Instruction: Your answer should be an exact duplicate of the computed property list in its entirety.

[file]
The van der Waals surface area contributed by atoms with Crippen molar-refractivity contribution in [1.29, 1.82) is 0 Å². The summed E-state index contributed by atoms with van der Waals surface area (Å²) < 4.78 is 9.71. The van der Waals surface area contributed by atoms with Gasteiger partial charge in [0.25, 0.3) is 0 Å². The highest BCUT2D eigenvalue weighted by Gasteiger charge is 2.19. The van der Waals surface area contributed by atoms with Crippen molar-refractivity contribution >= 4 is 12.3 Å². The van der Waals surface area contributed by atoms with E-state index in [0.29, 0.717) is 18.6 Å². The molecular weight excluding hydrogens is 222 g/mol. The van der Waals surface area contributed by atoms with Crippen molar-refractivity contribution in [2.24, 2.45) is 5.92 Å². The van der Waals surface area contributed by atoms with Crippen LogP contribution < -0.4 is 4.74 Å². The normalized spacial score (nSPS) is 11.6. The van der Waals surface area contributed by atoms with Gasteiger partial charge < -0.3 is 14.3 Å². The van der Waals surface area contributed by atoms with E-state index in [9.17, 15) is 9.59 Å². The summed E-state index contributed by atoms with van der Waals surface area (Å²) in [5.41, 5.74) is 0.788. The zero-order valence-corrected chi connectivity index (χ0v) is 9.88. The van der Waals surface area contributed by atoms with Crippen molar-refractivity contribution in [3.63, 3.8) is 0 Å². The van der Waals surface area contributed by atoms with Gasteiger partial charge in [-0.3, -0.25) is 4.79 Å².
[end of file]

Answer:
The van der Waals surface area contributed by atoms with Crippen molar-refractivity contribution in [1.29, 1.82) is 0 Å². The summed E-state index contributed by atoms with van der Waals surface area (Å²) < 4.78 is 9.71. The van der Waals surface area contributed by atoms with Gasteiger partial charge in [0.25, 0.3) is 0 Å². The highest BCUT2D eigenvalue weighted by Gasteiger charge is 2.19. The van der Waals surface area contributed by atoms with Crippen molar-refractivity contribution >= 4 is 12.3 Å². The van der Waals surface area contributed by atoms with E-state index in [0.29, 0.717) is 18.6 Å². The molecular weight excluding hydrogens is 222 g/mol. The van der Waals surface area contributed by atoms with Crippen molar-refractivity contribution in [2.24, 2.45) is 5.92 Å². The van der Waals surface area contributed by atoms with Crippen LogP contribution < -0.4 is 4.74 Å². The normalized spacial score (nSPS) is 11.6. The van der Waals surface area contributed by atoms with Gasteiger partial charge < -0.3 is 14.3 Å². The van der Waals surface area contributed by atoms with E-state index in [9.17, 15) is 9.59 Å². The summed E-state index contributed by atoms with van der Waals surface area (Å²) in [5.41, 5.74) is 0.788. The zero-order valence-corrected chi connectivity index (χ0v) is 9.88. The van der Waals surface area contributed by atoms with Crippen molar-refractivity contribution in [3.63, 3.8) is 0 Å². The van der Waals surface area contributed by atoms with Gasteiger partial charge in [-0.3, -0.25) is 4.79 Å².